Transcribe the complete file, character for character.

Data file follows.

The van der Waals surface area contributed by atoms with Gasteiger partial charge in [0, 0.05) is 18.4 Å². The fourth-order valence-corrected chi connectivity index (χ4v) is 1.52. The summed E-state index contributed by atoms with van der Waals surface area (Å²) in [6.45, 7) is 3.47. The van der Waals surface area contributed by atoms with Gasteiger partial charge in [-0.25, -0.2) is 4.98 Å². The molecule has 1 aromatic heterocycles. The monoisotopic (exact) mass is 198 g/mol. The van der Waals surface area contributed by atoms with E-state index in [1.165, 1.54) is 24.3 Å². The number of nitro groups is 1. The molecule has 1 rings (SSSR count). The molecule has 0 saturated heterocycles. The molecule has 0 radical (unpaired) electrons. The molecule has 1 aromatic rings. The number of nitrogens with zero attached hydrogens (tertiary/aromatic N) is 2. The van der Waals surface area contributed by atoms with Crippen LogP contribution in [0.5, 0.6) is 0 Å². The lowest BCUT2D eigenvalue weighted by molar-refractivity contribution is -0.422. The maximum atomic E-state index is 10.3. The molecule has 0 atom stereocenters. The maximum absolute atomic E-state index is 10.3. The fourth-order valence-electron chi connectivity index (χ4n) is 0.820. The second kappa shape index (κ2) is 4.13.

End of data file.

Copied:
The van der Waals surface area contributed by atoms with Gasteiger partial charge in [0, 0.05) is 18.4 Å². The fourth-order valence-corrected chi connectivity index (χ4v) is 1.52. The summed E-state index contributed by atoms with van der Waals surface area (Å²) in [6.45, 7) is 3.47. The van der Waals surface area contributed by atoms with Gasteiger partial charge in [-0.25, -0.2) is 4.98 Å². The molecule has 1 aromatic heterocycles. The monoisotopic (exact) mass is 198 g/mol. The van der Waals surface area contributed by atoms with E-state index in [1.165, 1.54) is 24.3 Å². The number of nitro groups is 1. The molecule has 1 rings (SSSR count). The molecule has 0 saturated heterocycles. The molecule has 0 radical (unpaired) electrons. The molecule has 1 aromatic rings. The number of nitrogens with zero attached hydrogens (tertiary/aromatic N) is 2. The van der Waals surface area contributed by atoms with Crippen LogP contribution in [0.5, 0.6) is 0 Å². The lowest BCUT2D eigenvalue weighted by molar-refractivity contribution is -0.422. The maximum atomic E-state index is 10.3. The molecule has 0 atom stereocenters. The maximum absolute atomic E-state index is 10.3. The fourth-order valence-electron chi connectivity index (χ4n) is 0.820. The second kappa shape index (κ2) is 4.13.